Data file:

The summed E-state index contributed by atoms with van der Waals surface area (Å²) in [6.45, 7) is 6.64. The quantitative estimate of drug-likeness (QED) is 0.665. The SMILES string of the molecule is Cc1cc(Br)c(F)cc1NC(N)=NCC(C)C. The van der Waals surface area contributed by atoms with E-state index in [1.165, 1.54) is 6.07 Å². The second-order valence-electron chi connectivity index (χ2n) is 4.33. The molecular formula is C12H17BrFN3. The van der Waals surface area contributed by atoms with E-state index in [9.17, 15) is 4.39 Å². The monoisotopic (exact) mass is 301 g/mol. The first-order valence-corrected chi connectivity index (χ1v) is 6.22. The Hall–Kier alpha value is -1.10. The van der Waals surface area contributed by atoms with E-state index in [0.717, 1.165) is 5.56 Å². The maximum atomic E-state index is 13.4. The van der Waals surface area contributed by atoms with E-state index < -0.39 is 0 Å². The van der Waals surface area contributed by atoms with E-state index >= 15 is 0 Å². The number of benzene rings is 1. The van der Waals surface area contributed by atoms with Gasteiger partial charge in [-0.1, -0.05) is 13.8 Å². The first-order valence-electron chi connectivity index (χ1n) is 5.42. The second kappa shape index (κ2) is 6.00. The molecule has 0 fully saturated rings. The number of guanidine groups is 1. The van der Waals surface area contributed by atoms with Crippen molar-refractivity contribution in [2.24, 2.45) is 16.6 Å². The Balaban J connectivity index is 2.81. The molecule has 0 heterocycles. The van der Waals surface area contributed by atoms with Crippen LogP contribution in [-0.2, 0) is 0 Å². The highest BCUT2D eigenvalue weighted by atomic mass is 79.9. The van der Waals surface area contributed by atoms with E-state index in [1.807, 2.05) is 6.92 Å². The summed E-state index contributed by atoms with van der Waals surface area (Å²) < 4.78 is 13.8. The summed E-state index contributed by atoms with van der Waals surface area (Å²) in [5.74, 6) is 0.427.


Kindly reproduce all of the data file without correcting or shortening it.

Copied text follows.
The summed E-state index contributed by atoms with van der Waals surface area (Å²) in [6.45, 7) is 6.64. The quantitative estimate of drug-likeness (QED) is 0.665. The SMILES string of the molecule is Cc1cc(Br)c(F)cc1NC(N)=NCC(C)C. The van der Waals surface area contributed by atoms with E-state index in [1.165, 1.54) is 6.07 Å². The second-order valence-electron chi connectivity index (χ2n) is 4.33. The molecular formula is C12H17BrFN3. The van der Waals surface area contributed by atoms with E-state index in [9.17, 15) is 4.39 Å². The monoisotopic (exact) mass is 301 g/mol. The first-order valence-corrected chi connectivity index (χ1v) is 6.22. The Hall–Kier alpha value is -1.10. The van der Waals surface area contributed by atoms with E-state index in [0.717, 1.165) is 5.56 Å². The maximum atomic E-state index is 13.4. The van der Waals surface area contributed by atoms with E-state index < -0.39 is 0 Å². The van der Waals surface area contributed by atoms with E-state index >= 15 is 0 Å². The number of benzene rings is 1. The van der Waals surface area contributed by atoms with Gasteiger partial charge in [-0.1, -0.05) is 13.8 Å². The first-order valence-electron chi connectivity index (χ1n) is 5.42. The second kappa shape index (κ2) is 6.00. The molecule has 0 fully saturated rings. The number of guanidine groups is 1. The van der Waals surface area contributed by atoms with Crippen molar-refractivity contribution in [2.24, 2.45) is 16.6 Å². The Balaban J connectivity index is 2.81. The molecule has 0 heterocycles. The van der Waals surface area contributed by atoms with Crippen LogP contribution in [-0.2, 0) is 0 Å². The highest BCUT2D eigenvalue weighted by atomic mass is 79.9. The van der Waals surface area contributed by atoms with E-state index in [1.807, 2.05) is 6.92 Å². The summed E-state index contributed by atoms with van der Waals surface area (Å²) < 4.78 is 13.8. The summed E-state index contributed by atoms with van der Waals surface area (Å²) in [5.74, 6) is 0.427.